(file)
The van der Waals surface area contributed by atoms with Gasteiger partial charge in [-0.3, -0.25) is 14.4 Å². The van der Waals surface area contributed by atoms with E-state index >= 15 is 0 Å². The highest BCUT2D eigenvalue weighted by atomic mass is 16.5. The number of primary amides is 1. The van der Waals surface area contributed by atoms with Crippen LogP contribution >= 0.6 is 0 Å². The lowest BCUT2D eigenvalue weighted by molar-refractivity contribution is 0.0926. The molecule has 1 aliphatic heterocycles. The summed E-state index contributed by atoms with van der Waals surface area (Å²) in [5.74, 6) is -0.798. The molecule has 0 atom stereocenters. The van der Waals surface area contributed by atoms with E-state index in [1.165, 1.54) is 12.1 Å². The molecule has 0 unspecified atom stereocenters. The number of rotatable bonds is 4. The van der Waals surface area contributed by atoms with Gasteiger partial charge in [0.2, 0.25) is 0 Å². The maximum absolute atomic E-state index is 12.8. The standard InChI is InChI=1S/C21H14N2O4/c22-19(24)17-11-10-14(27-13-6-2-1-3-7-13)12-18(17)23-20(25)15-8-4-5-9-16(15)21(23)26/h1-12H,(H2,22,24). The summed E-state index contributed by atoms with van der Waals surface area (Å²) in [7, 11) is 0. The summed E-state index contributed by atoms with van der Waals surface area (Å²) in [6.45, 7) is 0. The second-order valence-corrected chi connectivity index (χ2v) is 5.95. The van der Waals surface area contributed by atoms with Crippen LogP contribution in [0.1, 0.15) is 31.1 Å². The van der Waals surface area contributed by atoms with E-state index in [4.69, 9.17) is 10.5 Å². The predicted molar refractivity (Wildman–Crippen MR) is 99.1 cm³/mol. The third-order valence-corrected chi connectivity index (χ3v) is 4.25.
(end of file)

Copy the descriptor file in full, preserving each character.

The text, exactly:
The van der Waals surface area contributed by atoms with Gasteiger partial charge in [-0.3, -0.25) is 14.4 Å². The van der Waals surface area contributed by atoms with E-state index >= 15 is 0 Å². The highest BCUT2D eigenvalue weighted by atomic mass is 16.5. The number of primary amides is 1. The van der Waals surface area contributed by atoms with Crippen LogP contribution >= 0.6 is 0 Å². The lowest BCUT2D eigenvalue weighted by molar-refractivity contribution is 0.0926. The molecule has 1 aliphatic heterocycles. The summed E-state index contributed by atoms with van der Waals surface area (Å²) in [5.74, 6) is -0.798. The molecule has 0 atom stereocenters. The van der Waals surface area contributed by atoms with E-state index in [1.165, 1.54) is 12.1 Å². The molecule has 0 unspecified atom stereocenters. The number of rotatable bonds is 4. The van der Waals surface area contributed by atoms with Gasteiger partial charge in [0.2, 0.25) is 0 Å². The maximum absolute atomic E-state index is 12.8. The standard InChI is InChI=1S/C21H14N2O4/c22-19(24)17-11-10-14(27-13-6-2-1-3-7-13)12-18(17)23-20(25)15-8-4-5-9-16(15)21(23)26/h1-12H,(H2,22,24). The summed E-state index contributed by atoms with van der Waals surface area (Å²) in [7, 11) is 0. The summed E-state index contributed by atoms with van der Waals surface area (Å²) in [6.45, 7) is 0. The second-order valence-corrected chi connectivity index (χ2v) is 5.95. The van der Waals surface area contributed by atoms with Crippen LogP contribution in [0.1, 0.15) is 31.1 Å². The van der Waals surface area contributed by atoms with E-state index in [4.69, 9.17) is 10.5 Å². The predicted molar refractivity (Wildman–Crippen MR) is 99.1 cm³/mol. The third-order valence-corrected chi connectivity index (χ3v) is 4.25.